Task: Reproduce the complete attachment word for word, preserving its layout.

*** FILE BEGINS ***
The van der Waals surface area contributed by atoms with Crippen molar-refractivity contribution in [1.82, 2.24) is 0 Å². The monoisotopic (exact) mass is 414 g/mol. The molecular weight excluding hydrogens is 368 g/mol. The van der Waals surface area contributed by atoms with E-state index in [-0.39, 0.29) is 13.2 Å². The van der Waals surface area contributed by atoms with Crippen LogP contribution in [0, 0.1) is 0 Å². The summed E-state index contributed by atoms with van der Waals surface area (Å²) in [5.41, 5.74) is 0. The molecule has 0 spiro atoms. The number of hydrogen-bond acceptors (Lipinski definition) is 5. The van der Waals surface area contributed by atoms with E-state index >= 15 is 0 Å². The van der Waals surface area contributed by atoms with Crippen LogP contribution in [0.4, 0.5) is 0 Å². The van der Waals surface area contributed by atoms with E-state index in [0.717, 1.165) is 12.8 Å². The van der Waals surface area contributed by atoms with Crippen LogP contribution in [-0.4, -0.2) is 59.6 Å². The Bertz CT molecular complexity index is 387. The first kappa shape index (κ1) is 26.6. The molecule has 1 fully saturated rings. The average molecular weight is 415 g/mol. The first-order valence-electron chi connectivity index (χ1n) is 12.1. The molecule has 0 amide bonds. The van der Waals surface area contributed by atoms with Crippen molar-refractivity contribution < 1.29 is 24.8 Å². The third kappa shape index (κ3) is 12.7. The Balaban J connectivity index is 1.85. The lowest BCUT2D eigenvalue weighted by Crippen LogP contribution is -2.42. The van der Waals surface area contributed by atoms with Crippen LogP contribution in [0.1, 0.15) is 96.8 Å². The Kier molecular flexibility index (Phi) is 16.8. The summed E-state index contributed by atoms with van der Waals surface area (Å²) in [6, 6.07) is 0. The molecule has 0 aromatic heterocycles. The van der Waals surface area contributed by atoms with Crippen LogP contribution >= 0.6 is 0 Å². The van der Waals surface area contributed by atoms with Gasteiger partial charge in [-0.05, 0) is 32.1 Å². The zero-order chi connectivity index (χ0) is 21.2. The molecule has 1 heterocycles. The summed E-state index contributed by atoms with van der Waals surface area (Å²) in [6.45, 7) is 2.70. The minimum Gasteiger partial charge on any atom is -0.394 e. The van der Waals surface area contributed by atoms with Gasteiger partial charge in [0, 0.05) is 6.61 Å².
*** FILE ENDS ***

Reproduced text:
The van der Waals surface area contributed by atoms with Crippen molar-refractivity contribution in [1.82, 2.24) is 0 Å². The monoisotopic (exact) mass is 414 g/mol. The molecular weight excluding hydrogens is 368 g/mol. The van der Waals surface area contributed by atoms with E-state index in [-0.39, 0.29) is 13.2 Å². The van der Waals surface area contributed by atoms with Crippen LogP contribution in [0, 0.1) is 0 Å². The summed E-state index contributed by atoms with van der Waals surface area (Å²) in [5.41, 5.74) is 0. The molecule has 0 spiro atoms. The number of hydrogen-bond acceptors (Lipinski definition) is 5. The van der Waals surface area contributed by atoms with E-state index >= 15 is 0 Å². The van der Waals surface area contributed by atoms with Crippen LogP contribution in [0.4, 0.5) is 0 Å². The van der Waals surface area contributed by atoms with E-state index in [0.717, 1.165) is 12.8 Å². The van der Waals surface area contributed by atoms with Crippen LogP contribution in [-0.4, -0.2) is 59.6 Å². The Bertz CT molecular complexity index is 387. The first kappa shape index (κ1) is 26.6. The molecule has 1 fully saturated rings. The average molecular weight is 415 g/mol. The first-order valence-electron chi connectivity index (χ1n) is 12.1. The molecule has 0 amide bonds. The van der Waals surface area contributed by atoms with Crippen molar-refractivity contribution < 1.29 is 24.8 Å². The third kappa shape index (κ3) is 12.7. The Balaban J connectivity index is 1.85. The lowest BCUT2D eigenvalue weighted by Crippen LogP contribution is -2.42. The van der Waals surface area contributed by atoms with Crippen LogP contribution in [0.1, 0.15) is 96.8 Å². The Kier molecular flexibility index (Phi) is 16.8. The summed E-state index contributed by atoms with van der Waals surface area (Å²) in [6, 6.07) is 0. The molecule has 0 aromatic heterocycles. The van der Waals surface area contributed by atoms with Crippen LogP contribution >= 0.6 is 0 Å². The van der Waals surface area contributed by atoms with Gasteiger partial charge in [-0.05, 0) is 32.1 Å². The zero-order chi connectivity index (χ0) is 21.2. The molecule has 1 heterocycles. The summed E-state index contributed by atoms with van der Waals surface area (Å²) in [6.45, 7) is 2.70. The minimum Gasteiger partial charge on any atom is -0.394 e. The van der Waals surface area contributed by atoms with Gasteiger partial charge in [0, 0.05) is 6.61 Å².